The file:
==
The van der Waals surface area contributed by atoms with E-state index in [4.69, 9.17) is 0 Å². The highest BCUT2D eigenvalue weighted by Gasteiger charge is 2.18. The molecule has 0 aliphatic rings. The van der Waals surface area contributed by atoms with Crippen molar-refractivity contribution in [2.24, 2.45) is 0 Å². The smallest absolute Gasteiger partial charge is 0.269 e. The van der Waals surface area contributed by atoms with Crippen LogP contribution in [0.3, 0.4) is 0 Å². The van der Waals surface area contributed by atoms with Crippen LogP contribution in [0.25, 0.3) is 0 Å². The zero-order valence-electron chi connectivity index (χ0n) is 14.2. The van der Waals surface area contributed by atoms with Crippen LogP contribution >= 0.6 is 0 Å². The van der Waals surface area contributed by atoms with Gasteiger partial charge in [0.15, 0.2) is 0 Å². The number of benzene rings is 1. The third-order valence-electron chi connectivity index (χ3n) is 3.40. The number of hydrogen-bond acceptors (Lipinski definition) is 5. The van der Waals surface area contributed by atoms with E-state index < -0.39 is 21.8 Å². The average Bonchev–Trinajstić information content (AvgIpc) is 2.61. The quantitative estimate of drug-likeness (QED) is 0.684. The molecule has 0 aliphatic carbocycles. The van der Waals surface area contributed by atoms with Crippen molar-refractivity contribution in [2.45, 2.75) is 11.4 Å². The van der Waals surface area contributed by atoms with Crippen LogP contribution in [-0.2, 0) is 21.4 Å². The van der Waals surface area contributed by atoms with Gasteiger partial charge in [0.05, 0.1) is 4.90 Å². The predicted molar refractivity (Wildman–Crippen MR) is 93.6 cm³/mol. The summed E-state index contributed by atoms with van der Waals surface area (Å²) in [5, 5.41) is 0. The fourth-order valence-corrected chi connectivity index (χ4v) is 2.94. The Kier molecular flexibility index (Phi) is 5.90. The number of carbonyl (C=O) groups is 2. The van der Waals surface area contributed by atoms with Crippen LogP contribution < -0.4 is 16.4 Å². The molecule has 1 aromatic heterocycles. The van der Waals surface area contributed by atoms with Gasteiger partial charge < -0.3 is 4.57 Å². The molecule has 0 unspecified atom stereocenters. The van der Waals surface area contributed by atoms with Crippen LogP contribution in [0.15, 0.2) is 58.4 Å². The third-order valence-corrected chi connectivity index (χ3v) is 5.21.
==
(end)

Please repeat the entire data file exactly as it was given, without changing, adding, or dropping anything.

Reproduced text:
The van der Waals surface area contributed by atoms with E-state index in [4.69, 9.17) is 0 Å². The highest BCUT2D eigenvalue weighted by Gasteiger charge is 2.18. The molecule has 0 aliphatic rings. The van der Waals surface area contributed by atoms with Crippen molar-refractivity contribution in [2.24, 2.45) is 0 Å². The smallest absolute Gasteiger partial charge is 0.269 e. The van der Waals surface area contributed by atoms with Crippen LogP contribution in [0.3, 0.4) is 0 Å². The van der Waals surface area contributed by atoms with Crippen LogP contribution in [0.25, 0.3) is 0 Å². The zero-order valence-electron chi connectivity index (χ0n) is 14.2. The van der Waals surface area contributed by atoms with Crippen LogP contribution >= 0.6 is 0 Å². The van der Waals surface area contributed by atoms with Gasteiger partial charge in [0.15, 0.2) is 0 Å². The number of benzene rings is 1. The third-order valence-electron chi connectivity index (χ3n) is 3.40. The number of hydrogen-bond acceptors (Lipinski definition) is 5. The van der Waals surface area contributed by atoms with E-state index < -0.39 is 21.8 Å². The average Bonchev–Trinajstić information content (AvgIpc) is 2.61. The quantitative estimate of drug-likeness (QED) is 0.684. The molecule has 0 aliphatic carbocycles. The van der Waals surface area contributed by atoms with Crippen molar-refractivity contribution in [2.45, 2.75) is 11.4 Å². The van der Waals surface area contributed by atoms with Crippen LogP contribution in [-0.2, 0) is 21.4 Å². The van der Waals surface area contributed by atoms with Gasteiger partial charge in [0.05, 0.1) is 4.90 Å². The predicted molar refractivity (Wildman–Crippen MR) is 93.6 cm³/mol. The summed E-state index contributed by atoms with van der Waals surface area (Å²) in [5, 5.41) is 0. The fourth-order valence-corrected chi connectivity index (χ4v) is 2.94. The Kier molecular flexibility index (Phi) is 5.90. The number of carbonyl (C=O) groups is 2. The van der Waals surface area contributed by atoms with Crippen LogP contribution < -0.4 is 16.4 Å². The molecule has 1 aromatic heterocycles. The van der Waals surface area contributed by atoms with Gasteiger partial charge < -0.3 is 4.57 Å². The molecule has 0 unspecified atom stereocenters. The van der Waals surface area contributed by atoms with Crippen LogP contribution in [0.15, 0.2) is 58.4 Å². The third-order valence-corrected chi connectivity index (χ3v) is 5.21.